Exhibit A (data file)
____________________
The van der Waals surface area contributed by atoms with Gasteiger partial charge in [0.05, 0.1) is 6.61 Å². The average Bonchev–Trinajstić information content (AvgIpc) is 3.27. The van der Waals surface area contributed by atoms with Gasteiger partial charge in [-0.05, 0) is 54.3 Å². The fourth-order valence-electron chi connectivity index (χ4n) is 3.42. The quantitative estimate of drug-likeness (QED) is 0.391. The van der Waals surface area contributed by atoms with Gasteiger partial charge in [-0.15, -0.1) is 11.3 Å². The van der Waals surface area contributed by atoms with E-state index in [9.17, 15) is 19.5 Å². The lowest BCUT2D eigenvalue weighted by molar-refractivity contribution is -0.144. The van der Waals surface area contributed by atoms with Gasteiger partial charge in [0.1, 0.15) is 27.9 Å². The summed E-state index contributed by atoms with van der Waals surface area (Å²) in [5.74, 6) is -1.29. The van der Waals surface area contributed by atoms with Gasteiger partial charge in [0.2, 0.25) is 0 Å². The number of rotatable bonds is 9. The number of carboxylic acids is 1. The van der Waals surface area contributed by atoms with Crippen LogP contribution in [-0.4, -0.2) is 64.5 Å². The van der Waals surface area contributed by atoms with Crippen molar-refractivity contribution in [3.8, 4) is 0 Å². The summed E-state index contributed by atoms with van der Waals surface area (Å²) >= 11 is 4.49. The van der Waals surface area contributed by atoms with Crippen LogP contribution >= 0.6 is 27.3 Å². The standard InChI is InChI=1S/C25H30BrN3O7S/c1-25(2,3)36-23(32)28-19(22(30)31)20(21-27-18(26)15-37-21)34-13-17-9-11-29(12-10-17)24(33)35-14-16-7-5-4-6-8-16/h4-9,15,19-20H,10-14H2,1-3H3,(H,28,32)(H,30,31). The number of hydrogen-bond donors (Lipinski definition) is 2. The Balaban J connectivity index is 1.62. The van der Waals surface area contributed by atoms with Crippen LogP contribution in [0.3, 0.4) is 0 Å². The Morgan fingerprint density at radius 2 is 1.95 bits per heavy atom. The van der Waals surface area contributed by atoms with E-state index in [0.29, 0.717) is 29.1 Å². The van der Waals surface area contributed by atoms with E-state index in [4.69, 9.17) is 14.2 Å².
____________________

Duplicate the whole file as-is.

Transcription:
The van der Waals surface area contributed by atoms with Gasteiger partial charge in [0.05, 0.1) is 6.61 Å². The average Bonchev–Trinajstić information content (AvgIpc) is 3.27. The van der Waals surface area contributed by atoms with Gasteiger partial charge in [-0.05, 0) is 54.3 Å². The fourth-order valence-electron chi connectivity index (χ4n) is 3.42. The quantitative estimate of drug-likeness (QED) is 0.391. The van der Waals surface area contributed by atoms with Gasteiger partial charge in [-0.15, -0.1) is 11.3 Å². The van der Waals surface area contributed by atoms with E-state index in [9.17, 15) is 19.5 Å². The lowest BCUT2D eigenvalue weighted by molar-refractivity contribution is -0.144. The van der Waals surface area contributed by atoms with Gasteiger partial charge in [0.1, 0.15) is 27.9 Å². The summed E-state index contributed by atoms with van der Waals surface area (Å²) in [5.74, 6) is -1.29. The van der Waals surface area contributed by atoms with Gasteiger partial charge in [0.2, 0.25) is 0 Å². The number of rotatable bonds is 9. The number of carboxylic acids is 1. The van der Waals surface area contributed by atoms with Crippen LogP contribution in [-0.4, -0.2) is 64.5 Å². The van der Waals surface area contributed by atoms with Crippen molar-refractivity contribution in [3.8, 4) is 0 Å². The summed E-state index contributed by atoms with van der Waals surface area (Å²) >= 11 is 4.49. The van der Waals surface area contributed by atoms with Crippen LogP contribution >= 0.6 is 27.3 Å². The standard InChI is InChI=1S/C25H30BrN3O7S/c1-25(2,3)36-23(32)28-19(22(30)31)20(21-27-18(26)15-37-21)34-13-17-9-11-29(12-10-17)24(33)35-14-16-7-5-4-6-8-16/h4-9,15,19-20H,10-14H2,1-3H3,(H,28,32)(H,30,31). The number of hydrogen-bond donors (Lipinski definition) is 2. The Balaban J connectivity index is 1.62. The van der Waals surface area contributed by atoms with Crippen LogP contribution in [0.3, 0.4) is 0 Å². The Morgan fingerprint density at radius 2 is 1.95 bits per heavy atom. The van der Waals surface area contributed by atoms with E-state index in [0.29, 0.717) is 29.1 Å². The van der Waals surface area contributed by atoms with E-state index in [4.69, 9.17) is 14.2 Å².